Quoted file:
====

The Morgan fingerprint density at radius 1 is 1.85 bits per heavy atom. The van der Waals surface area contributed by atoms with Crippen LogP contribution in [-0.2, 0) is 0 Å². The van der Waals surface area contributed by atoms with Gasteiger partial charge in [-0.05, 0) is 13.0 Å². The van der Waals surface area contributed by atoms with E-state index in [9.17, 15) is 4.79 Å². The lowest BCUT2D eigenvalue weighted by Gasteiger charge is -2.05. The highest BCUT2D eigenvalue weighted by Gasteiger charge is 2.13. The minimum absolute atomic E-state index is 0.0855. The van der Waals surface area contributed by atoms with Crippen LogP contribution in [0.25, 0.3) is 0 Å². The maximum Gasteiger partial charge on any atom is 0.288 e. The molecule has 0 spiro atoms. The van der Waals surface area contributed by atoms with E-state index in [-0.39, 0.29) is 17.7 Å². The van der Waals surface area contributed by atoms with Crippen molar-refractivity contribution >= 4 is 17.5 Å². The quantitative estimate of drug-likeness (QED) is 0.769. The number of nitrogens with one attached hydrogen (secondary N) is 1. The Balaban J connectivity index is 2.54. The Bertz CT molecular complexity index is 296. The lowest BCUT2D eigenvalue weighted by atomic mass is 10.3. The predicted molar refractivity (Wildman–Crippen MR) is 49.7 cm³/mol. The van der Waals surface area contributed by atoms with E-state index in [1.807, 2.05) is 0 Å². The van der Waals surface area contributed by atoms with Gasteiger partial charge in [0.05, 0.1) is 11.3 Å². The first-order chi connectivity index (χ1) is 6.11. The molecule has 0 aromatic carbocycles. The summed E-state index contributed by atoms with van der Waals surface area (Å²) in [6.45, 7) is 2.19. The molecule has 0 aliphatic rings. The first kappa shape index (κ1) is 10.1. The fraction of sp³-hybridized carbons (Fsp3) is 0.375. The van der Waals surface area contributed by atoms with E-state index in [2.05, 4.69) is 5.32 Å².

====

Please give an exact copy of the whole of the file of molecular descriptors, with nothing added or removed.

The Morgan fingerprint density at radius 1 is 1.85 bits per heavy atom. The van der Waals surface area contributed by atoms with Crippen LogP contribution in [-0.2, 0) is 0 Å². The van der Waals surface area contributed by atoms with Gasteiger partial charge in [-0.05, 0) is 13.0 Å². The van der Waals surface area contributed by atoms with E-state index in [9.17, 15) is 4.79 Å². The lowest BCUT2D eigenvalue weighted by Gasteiger charge is -2.05. The highest BCUT2D eigenvalue weighted by Gasteiger charge is 2.13. The minimum absolute atomic E-state index is 0.0855. The van der Waals surface area contributed by atoms with Crippen LogP contribution in [0.25, 0.3) is 0 Å². The maximum Gasteiger partial charge on any atom is 0.288 e. The molecule has 0 spiro atoms. The van der Waals surface area contributed by atoms with E-state index in [-0.39, 0.29) is 17.7 Å². The van der Waals surface area contributed by atoms with Crippen molar-refractivity contribution >= 4 is 17.5 Å². The quantitative estimate of drug-likeness (QED) is 0.769. The number of nitrogens with one attached hydrogen (secondary N) is 1. The Balaban J connectivity index is 2.54. The Bertz CT molecular complexity index is 296. The lowest BCUT2D eigenvalue weighted by atomic mass is 10.3. The predicted molar refractivity (Wildman–Crippen MR) is 49.7 cm³/mol. The van der Waals surface area contributed by atoms with E-state index in [1.807, 2.05) is 0 Å². The van der Waals surface area contributed by atoms with Gasteiger partial charge in [0.05, 0.1) is 11.3 Å². The first-order chi connectivity index (χ1) is 6.11. The molecule has 0 aromatic carbocycles. The summed E-state index contributed by atoms with van der Waals surface area (Å²) in [6.45, 7) is 2.19. The molecule has 0 aliphatic rings. The first kappa shape index (κ1) is 10.1. The fraction of sp³-hybridized carbons (Fsp3) is 0.375. The van der Waals surface area contributed by atoms with E-state index in [2.05, 4.69) is 5.32 Å².